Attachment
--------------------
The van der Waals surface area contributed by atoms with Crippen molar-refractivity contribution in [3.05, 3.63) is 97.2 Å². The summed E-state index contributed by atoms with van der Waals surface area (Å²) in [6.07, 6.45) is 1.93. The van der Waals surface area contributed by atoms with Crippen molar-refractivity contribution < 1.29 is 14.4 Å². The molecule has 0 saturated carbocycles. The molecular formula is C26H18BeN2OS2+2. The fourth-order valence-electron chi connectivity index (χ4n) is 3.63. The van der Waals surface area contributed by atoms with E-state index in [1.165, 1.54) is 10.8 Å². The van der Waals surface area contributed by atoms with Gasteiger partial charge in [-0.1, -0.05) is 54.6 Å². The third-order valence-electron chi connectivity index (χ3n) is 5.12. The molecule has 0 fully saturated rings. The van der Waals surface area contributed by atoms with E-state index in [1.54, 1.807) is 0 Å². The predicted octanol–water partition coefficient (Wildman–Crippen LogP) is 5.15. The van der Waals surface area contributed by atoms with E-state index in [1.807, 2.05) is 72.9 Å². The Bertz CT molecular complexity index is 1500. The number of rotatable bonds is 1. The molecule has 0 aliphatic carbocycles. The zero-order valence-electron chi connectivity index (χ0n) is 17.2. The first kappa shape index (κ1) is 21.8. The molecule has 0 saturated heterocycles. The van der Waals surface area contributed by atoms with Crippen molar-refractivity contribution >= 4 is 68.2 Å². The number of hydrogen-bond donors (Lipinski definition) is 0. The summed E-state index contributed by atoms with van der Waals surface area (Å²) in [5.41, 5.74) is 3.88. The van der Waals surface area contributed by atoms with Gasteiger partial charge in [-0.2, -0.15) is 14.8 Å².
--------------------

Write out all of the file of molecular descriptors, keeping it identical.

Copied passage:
The van der Waals surface area contributed by atoms with Crippen molar-refractivity contribution in [3.05, 3.63) is 97.2 Å². The summed E-state index contributed by atoms with van der Waals surface area (Å²) in [6.07, 6.45) is 1.93. The van der Waals surface area contributed by atoms with Crippen molar-refractivity contribution < 1.29 is 14.4 Å². The molecule has 0 saturated carbocycles. The molecular formula is C26H18BeN2OS2+2. The fourth-order valence-electron chi connectivity index (χ4n) is 3.63. The van der Waals surface area contributed by atoms with E-state index in [1.165, 1.54) is 10.8 Å². The van der Waals surface area contributed by atoms with Gasteiger partial charge in [-0.1, -0.05) is 54.6 Å². The third-order valence-electron chi connectivity index (χ3n) is 5.12. The molecule has 0 fully saturated rings. The van der Waals surface area contributed by atoms with E-state index in [1.54, 1.807) is 0 Å². The predicted octanol–water partition coefficient (Wildman–Crippen LogP) is 5.15. The van der Waals surface area contributed by atoms with E-state index in [1.807, 2.05) is 72.9 Å². The Bertz CT molecular complexity index is 1500. The number of rotatable bonds is 1. The molecule has 0 aliphatic carbocycles. The zero-order valence-electron chi connectivity index (χ0n) is 17.2. The first kappa shape index (κ1) is 21.8. The molecule has 0 saturated heterocycles. The van der Waals surface area contributed by atoms with Crippen molar-refractivity contribution >= 4 is 68.2 Å². The number of hydrogen-bond donors (Lipinski definition) is 0. The summed E-state index contributed by atoms with van der Waals surface area (Å²) in [5.41, 5.74) is 3.88. The van der Waals surface area contributed by atoms with Gasteiger partial charge in [-0.2, -0.15) is 14.8 Å².